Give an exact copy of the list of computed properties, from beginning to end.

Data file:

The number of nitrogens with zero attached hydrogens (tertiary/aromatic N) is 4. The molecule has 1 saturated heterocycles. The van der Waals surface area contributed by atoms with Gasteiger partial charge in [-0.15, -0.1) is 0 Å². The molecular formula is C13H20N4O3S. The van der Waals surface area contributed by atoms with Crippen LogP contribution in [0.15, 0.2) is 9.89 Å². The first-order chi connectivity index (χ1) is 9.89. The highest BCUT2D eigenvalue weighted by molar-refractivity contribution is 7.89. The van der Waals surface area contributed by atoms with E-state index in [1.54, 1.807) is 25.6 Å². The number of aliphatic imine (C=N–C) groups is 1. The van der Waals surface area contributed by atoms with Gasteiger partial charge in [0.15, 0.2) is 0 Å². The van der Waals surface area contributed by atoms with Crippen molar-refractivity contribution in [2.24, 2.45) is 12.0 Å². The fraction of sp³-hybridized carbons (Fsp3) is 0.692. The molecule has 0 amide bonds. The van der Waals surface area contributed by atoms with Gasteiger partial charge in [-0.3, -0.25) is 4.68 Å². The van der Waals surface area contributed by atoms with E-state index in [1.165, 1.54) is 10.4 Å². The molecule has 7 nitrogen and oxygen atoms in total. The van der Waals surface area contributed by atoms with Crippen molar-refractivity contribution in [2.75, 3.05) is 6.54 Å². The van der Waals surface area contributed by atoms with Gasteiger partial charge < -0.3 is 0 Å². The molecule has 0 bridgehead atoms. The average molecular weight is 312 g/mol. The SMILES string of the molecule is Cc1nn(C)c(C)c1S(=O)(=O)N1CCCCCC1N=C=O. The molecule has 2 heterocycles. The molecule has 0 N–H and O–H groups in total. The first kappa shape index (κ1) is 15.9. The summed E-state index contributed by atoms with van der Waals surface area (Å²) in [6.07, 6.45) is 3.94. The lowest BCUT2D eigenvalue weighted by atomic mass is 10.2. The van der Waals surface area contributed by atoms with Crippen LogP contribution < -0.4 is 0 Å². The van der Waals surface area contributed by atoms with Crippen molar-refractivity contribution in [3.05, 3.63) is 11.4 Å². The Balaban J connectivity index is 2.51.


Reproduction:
The number of nitrogens with zero attached hydrogens (tertiary/aromatic N) is 4. The molecule has 1 saturated heterocycles. The van der Waals surface area contributed by atoms with Gasteiger partial charge in [-0.15, -0.1) is 0 Å². The molecular formula is C13H20N4O3S. The van der Waals surface area contributed by atoms with Crippen LogP contribution in [0.15, 0.2) is 9.89 Å². The first-order chi connectivity index (χ1) is 9.89. The highest BCUT2D eigenvalue weighted by molar-refractivity contribution is 7.89. The van der Waals surface area contributed by atoms with E-state index in [1.54, 1.807) is 25.6 Å². The number of aliphatic imine (C=N–C) groups is 1. The van der Waals surface area contributed by atoms with Gasteiger partial charge in [0.15, 0.2) is 0 Å². The van der Waals surface area contributed by atoms with Crippen molar-refractivity contribution in [2.24, 2.45) is 12.0 Å². The fraction of sp³-hybridized carbons (Fsp3) is 0.692. The molecule has 0 amide bonds. The van der Waals surface area contributed by atoms with Gasteiger partial charge in [-0.3, -0.25) is 4.68 Å². The van der Waals surface area contributed by atoms with E-state index in [1.165, 1.54) is 10.4 Å². The molecule has 7 nitrogen and oxygen atoms in total. The van der Waals surface area contributed by atoms with Crippen molar-refractivity contribution in [2.75, 3.05) is 6.54 Å². The van der Waals surface area contributed by atoms with Gasteiger partial charge < -0.3 is 0 Å². The molecule has 0 bridgehead atoms. The average molecular weight is 312 g/mol. The SMILES string of the molecule is Cc1nn(C)c(C)c1S(=O)(=O)N1CCCCCC1N=C=O. The molecule has 2 heterocycles. The molecule has 0 N–H and O–H groups in total. The first kappa shape index (κ1) is 15.9. The summed E-state index contributed by atoms with van der Waals surface area (Å²) in [6.07, 6.45) is 3.94. The lowest BCUT2D eigenvalue weighted by atomic mass is 10.2. The van der Waals surface area contributed by atoms with Crippen LogP contribution < -0.4 is 0 Å². The van der Waals surface area contributed by atoms with Crippen molar-refractivity contribution in [3.05, 3.63) is 11.4 Å². The Balaban J connectivity index is 2.51.